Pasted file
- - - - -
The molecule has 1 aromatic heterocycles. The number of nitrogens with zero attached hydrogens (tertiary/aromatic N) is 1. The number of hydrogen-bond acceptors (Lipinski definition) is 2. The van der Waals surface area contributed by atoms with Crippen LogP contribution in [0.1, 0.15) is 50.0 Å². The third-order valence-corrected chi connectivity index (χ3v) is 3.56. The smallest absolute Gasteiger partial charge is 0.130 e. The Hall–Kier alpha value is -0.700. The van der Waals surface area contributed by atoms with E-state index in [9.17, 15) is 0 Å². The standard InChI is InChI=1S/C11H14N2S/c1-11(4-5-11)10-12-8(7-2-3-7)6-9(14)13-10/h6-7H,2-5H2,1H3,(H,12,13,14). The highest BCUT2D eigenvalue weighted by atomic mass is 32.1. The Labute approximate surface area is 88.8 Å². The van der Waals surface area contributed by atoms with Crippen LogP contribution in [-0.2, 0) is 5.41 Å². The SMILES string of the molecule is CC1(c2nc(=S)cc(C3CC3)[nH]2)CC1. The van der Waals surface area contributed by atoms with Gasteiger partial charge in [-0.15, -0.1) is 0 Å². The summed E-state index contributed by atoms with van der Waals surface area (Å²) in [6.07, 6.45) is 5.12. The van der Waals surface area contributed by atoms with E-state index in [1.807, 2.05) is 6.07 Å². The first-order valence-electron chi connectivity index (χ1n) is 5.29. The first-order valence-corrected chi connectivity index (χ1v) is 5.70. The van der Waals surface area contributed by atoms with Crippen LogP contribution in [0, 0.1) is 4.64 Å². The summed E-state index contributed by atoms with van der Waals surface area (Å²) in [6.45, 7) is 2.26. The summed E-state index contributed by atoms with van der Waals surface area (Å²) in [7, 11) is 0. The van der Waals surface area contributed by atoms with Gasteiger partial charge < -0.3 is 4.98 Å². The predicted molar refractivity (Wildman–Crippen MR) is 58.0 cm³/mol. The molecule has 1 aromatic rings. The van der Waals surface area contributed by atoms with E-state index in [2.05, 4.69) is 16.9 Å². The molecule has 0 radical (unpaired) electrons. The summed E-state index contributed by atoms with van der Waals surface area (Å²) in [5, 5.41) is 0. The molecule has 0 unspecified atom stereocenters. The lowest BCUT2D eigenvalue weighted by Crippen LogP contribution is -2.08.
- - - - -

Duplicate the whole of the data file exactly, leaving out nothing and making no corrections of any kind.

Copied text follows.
The molecule has 1 aromatic heterocycles. The number of nitrogens with zero attached hydrogens (tertiary/aromatic N) is 1. The number of hydrogen-bond acceptors (Lipinski definition) is 2. The van der Waals surface area contributed by atoms with Crippen LogP contribution in [0.1, 0.15) is 50.0 Å². The third-order valence-corrected chi connectivity index (χ3v) is 3.56. The smallest absolute Gasteiger partial charge is 0.130 e. The Hall–Kier alpha value is -0.700. The van der Waals surface area contributed by atoms with E-state index in [9.17, 15) is 0 Å². The standard InChI is InChI=1S/C11H14N2S/c1-11(4-5-11)10-12-8(7-2-3-7)6-9(14)13-10/h6-7H,2-5H2,1H3,(H,12,13,14). The highest BCUT2D eigenvalue weighted by atomic mass is 32.1. The Labute approximate surface area is 88.8 Å². The van der Waals surface area contributed by atoms with Crippen LogP contribution in [-0.2, 0) is 5.41 Å². The SMILES string of the molecule is CC1(c2nc(=S)cc(C3CC3)[nH]2)CC1. The van der Waals surface area contributed by atoms with Gasteiger partial charge in [-0.15, -0.1) is 0 Å². The summed E-state index contributed by atoms with van der Waals surface area (Å²) in [6.07, 6.45) is 5.12. The van der Waals surface area contributed by atoms with E-state index in [1.807, 2.05) is 6.07 Å². The first-order valence-electron chi connectivity index (χ1n) is 5.29. The first-order valence-corrected chi connectivity index (χ1v) is 5.70. The van der Waals surface area contributed by atoms with Crippen LogP contribution in [0, 0.1) is 4.64 Å². The summed E-state index contributed by atoms with van der Waals surface area (Å²) in [6.45, 7) is 2.26. The summed E-state index contributed by atoms with van der Waals surface area (Å²) in [7, 11) is 0. The van der Waals surface area contributed by atoms with Gasteiger partial charge < -0.3 is 4.98 Å². The predicted molar refractivity (Wildman–Crippen MR) is 58.0 cm³/mol. The molecule has 1 aromatic rings. The van der Waals surface area contributed by atoms with E-state index in [2.05, 4.69) is 16.9 Å². The molecule has 0 radical (unpaired) electrons. The summed E-state index contributed by atoms with van der Waals surface area (Å²) in [5, 5.41) is 0. The molecule has 0 unspecified atom stereocenters. The lowest BCUT2D eigenvalue weighted by Crippen LogP contribution is -2.08.